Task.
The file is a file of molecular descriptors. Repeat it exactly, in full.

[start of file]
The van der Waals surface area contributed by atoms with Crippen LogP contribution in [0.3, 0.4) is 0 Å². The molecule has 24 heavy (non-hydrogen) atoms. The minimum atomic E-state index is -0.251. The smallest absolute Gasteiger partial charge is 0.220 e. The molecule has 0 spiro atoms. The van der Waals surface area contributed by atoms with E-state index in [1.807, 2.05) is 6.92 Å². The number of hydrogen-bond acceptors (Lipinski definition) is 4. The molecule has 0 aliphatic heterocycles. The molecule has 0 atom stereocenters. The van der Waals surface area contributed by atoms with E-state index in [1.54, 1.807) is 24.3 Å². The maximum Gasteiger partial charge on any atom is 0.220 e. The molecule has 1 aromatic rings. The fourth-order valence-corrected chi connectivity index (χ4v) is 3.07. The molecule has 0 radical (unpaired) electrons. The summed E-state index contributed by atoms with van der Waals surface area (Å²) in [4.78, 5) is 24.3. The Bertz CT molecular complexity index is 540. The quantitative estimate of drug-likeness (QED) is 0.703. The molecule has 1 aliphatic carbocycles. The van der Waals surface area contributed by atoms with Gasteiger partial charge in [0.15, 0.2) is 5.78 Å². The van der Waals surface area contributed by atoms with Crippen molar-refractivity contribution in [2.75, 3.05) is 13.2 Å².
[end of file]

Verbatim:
The van der Waals surface area contributed by atoms with Crippen LogP contribution in [0.3, 0.4) is 0 Å². The molecule has 24 heavy (non-hydrogen) atoms. The minimum atomic E-state index is -0.251. The smallest absolute Gasteiger partial charge is 0.220 e. The molecule has 0 spiro atoms. The van der Waals surface area contributed by atoms with E-state index in [1.807, 2.05) is 6.92 Å². The number of hydrogen-bond acceptors (Lipinski definition) is 4. The molecule has 0 aliphatic heterocycles. The molecule has 0 atom stereocenters. The van der Waals surface area contributed by atoms with E-state index in [1.54, 1.807) is 24.3 Å². The maximum Gasteiger partial charge on any atom is 0.220 e. The molecule has 1 aromatic rings. The fourth-order valence-corrected chi connectivity index (χ4v) is 3.07. The molecule has 0 radical (unpaired) electrons. The summed E-state index contributed by atoms with van der Waals surface area (Å²) in [4.78, 5) is 24.3. The Bertz CT molecular complexity index is 540. The quantitative estimate of drug-likeness (QED) is 0.703. The molecule has 1 aliphatic carbocycles. The van der Waals surface area contributed by atoms with Gasteiger partial charge in [0.15, 0.2) is 5.78 Å². The van der Waals surface area contributed by atoms with Crippen molar-refractivity contribution in [2.75, 3.05) is 13.2 Å².